The garbage gurus have become celebrated for their reverse engineering, which they themselves refer to as “planned obsolescence”, or a one-time use and toss. The leaders behind Terracycle have created an environmentally-friendly cycle between brands who finance the recycling programmes, retailers who sell the products and consumers, who are pivotal to the recycling process. Terracycle has become famous for its “circular solutions” for waste management systems which may have previously only had linear solutions. The mission-driven company has operated under a for-profit structure – an interesting trait from an otherwise social enterprise.
The firm operates with the end goal of discarding the idea of waste by demonstrating to the public the economic, environmental and cultural values of reducing and recycling various products and materials. Indeed, the U.S-based firm has announced plans to expand its eco-efforts from 24 to 40 countries, making the company’s work truly global.
The wonder behind Terracycle, however, lies in how the firm offers global recycling programmes for waste that is otherwise deemed as non-recyclable. Inspired by the World Economic Forum and other organisations who promote to the concept of circularity and the emulation of nature, Terracycle has given new life to waste such as toothbrushes, bottles, bricks, barrels and pipes.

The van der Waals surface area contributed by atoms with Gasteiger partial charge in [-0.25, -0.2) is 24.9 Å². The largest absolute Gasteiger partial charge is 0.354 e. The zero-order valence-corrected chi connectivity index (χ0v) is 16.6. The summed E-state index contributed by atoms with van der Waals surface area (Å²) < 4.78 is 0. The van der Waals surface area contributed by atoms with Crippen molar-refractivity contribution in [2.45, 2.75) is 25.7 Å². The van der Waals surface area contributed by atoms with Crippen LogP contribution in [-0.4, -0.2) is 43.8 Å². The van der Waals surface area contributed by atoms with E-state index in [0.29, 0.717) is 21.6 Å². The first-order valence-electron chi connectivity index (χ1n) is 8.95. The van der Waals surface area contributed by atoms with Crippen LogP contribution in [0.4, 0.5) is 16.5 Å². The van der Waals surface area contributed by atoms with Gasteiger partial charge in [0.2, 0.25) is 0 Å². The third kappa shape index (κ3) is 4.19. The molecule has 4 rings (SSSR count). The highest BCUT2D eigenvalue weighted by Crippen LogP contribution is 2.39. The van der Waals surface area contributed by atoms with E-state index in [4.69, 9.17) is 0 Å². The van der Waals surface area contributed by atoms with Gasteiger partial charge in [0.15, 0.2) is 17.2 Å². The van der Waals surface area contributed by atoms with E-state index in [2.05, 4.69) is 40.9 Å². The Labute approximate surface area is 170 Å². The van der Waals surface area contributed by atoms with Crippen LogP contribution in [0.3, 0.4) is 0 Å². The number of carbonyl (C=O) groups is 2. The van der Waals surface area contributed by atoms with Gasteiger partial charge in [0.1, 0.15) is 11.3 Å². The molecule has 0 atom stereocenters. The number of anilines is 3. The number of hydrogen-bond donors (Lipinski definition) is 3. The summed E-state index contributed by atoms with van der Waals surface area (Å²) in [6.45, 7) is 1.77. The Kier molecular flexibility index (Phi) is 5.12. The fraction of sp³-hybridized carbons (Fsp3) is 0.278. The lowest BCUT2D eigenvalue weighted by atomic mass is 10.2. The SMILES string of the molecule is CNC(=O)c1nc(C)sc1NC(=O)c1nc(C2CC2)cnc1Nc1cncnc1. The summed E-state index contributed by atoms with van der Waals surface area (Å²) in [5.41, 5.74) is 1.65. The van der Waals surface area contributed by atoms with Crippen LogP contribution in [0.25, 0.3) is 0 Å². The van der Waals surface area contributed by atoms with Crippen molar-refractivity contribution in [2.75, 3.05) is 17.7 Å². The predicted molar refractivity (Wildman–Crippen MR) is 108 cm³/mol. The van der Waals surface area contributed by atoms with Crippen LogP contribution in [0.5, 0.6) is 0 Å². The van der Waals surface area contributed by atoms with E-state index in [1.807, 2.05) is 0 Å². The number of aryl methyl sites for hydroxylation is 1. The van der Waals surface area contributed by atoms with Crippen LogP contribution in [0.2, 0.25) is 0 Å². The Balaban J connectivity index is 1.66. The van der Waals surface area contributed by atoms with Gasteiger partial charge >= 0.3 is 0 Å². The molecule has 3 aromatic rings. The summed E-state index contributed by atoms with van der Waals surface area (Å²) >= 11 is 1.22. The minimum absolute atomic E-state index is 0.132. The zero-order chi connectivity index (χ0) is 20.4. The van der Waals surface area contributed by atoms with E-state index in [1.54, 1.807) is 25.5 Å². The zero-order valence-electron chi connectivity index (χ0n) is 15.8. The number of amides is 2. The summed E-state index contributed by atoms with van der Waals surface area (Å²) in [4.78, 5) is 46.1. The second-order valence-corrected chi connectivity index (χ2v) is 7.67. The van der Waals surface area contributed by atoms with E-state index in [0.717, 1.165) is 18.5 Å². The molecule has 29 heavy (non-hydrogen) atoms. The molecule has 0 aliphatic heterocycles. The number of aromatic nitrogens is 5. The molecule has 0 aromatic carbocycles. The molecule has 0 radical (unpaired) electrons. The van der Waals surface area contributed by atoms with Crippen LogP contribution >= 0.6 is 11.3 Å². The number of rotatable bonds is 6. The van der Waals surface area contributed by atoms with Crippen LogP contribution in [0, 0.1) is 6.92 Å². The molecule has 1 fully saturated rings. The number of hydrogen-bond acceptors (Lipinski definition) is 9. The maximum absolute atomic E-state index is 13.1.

Demonstrating its innovative efforts, Terracycle has recently entered a partnership with Colgate and ShopRite, launching the fifth annual Recycled Playground Challenge, which educated students, teachers and communities about preserving a healthy environment. In past challenges, there was only one winner, but this year, students can compete for one of two recycled playgrounds for their school.
Schools across the United States were eligible to compete for two new playgrounds made entirely of recycled material by joining TerraCycle’s Colgate Oral Care Recycling Program, a free, national program hosted by Colgate and TerraCycle. Schools donated waste such as empty toothpaste tubes and floss containers, which were then sent to TerraCycle in exchange for “Playground Credit” toward winning the grand prize playground.